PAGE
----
By Peter Finn and Joby Warrick
Washington Post Staff Writers
When CIA officials subjected their first high-value captive, Abu Zubaida, to waterboarding and other harsh interrogation methods, they were convinced that they had in their custody an al-Qaeda leader who knew details of operations yet to be unleashed, and they were facing increasing pressure from the White House to get those secrets out of him.
The methods succeeded in breaking him, and the stories he told of al-Qaeda terrorism plots sent CIA officers around the globe chasing leads.
In the end, though, not a single significant plot was foiled as a result of Abu Zubaida’s tortured confessions, according to former senior government officials who closely followed the interrogations. Nearly all of the leads attained through the harsh measures quickly evaporated, while most of the useful information from Abu Zubaida — chiefly names of al-Qaeda members and associates — was obtained before waterboarding was introduced, they said.
Moreover, within weeks of his capture, U.S. officials had gained evidence that made clear they had misjudged Abu Zubaida. President George W. Bush had publicly described him as “al-Qaeda’s chief of operations,” and other top officials called him a “trusted associate” of al-Qaeda leader Osama bin Laden and a major figure in the planning of the Sept. 11, 2001, terrorist attacks. None of that was accurate, the new evidence showed.
Abu Zubaida was not even an official member of al-Qaeda, according to a portrait of the man that emerges from court documents and interviews with current and former intelligence, law enforcement and military sources. Rather, he was a “fixer” for radical Muslim ideologues, and he ended up working directly with al-Qaeda only after Sept. 11 — and that was because the United States stood ready to invade Afghanistan.
Abu Zubaida’s case presents the Obama administration with one of its most difficult decisions as it reviews the files of the 241 detainees still held in the U.S. military prison at Guantanamo Bay, Cuba. Abu Zubaida — a nom de guerre for the man born Zayn al-Abidin Muhammed Hussein — was never charged in a military commission in Guantanamo Bay, but some U.S. officials are pushing to have him charged now with conspiracy.
The Palestinian, 38 and now in captivity for more than seven years, had alleged links with Ahmed Ressam, an al-Qaeda member dubbed the “Millennium Bomber” for his plot to bomb Los Angeles International Airport on New Year’s Eve 1999. Jordanian officials tied him to terrorist plots to attack a hotel and Christian holy sites in their country. And he was involved in discussions, after the Taliban government fell in Afghanistan, to strike back at the United States, including with attacks on American soil, according to law enforcement and military sources.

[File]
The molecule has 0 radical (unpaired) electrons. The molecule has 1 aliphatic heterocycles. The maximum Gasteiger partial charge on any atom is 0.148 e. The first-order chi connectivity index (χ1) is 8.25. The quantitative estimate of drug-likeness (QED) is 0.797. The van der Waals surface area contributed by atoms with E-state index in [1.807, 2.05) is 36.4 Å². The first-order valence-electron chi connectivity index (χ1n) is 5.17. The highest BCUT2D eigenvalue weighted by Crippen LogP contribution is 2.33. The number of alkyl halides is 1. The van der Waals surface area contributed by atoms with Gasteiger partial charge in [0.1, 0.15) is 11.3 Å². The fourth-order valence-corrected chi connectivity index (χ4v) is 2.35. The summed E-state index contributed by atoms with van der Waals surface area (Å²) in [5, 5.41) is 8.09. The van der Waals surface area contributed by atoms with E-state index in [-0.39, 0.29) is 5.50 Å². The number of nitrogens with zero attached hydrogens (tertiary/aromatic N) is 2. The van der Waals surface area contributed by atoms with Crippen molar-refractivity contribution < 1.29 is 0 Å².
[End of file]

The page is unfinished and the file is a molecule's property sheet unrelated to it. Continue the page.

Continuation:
Others in the U.S. government, including CIA officials, fear the consequences of taking a man into court who was waterboarded on largely false assumptions, because of the prospect of interrogation methods being revealed in detail and because of the chance of an acquittal that might set a legal precedent. Instead, they would prefer to send him to Jordan.
Some U.S. officials remain steadfast in their conclusion that Abu Zubaida possessed, and gave up, plenty of useful information about al-Qaeda.
“It’s simply wrong to suggest that Abu Zubaida wasn’t intimately involved with al-Qaeda,” said a U.S. counterterrorism official, speaking on the condition of anonymity because much about Abu Zubaida remains classified. “He was one of the terrorist organization’s key facilitators, offered new insights into how the organization operated, provided critical information on senior al-Qaeda figures . . . and identified hundreds of al-Qaeda members. How anyone can minimize that information — some of the best we had at the time on al-Qaeda — is beyond me.”
Until the attacks on New York and Washington, Abu Zubaida was a committed jihadist who regarded the United States as an enemy principally because of its support of Israel. He helped move people in and out of military training camps in Afghanistan, including some men who were or became members of al-Qaeda, according to interviews with multiple sources, who spoke on the condition of anonymity. He was widely known as a kind of travel agent for those seeking such training.
That role, it turned out, would play a part in deciding his fate once in U.S. hands: Because his name often turned up in intelligence traffic linked to al-Qaeda transactions, some U.S. intelligence leaders were convinced that Abu Zubaida was a major figure in the terrorist organization, according to officials engaged in the discussions at the time.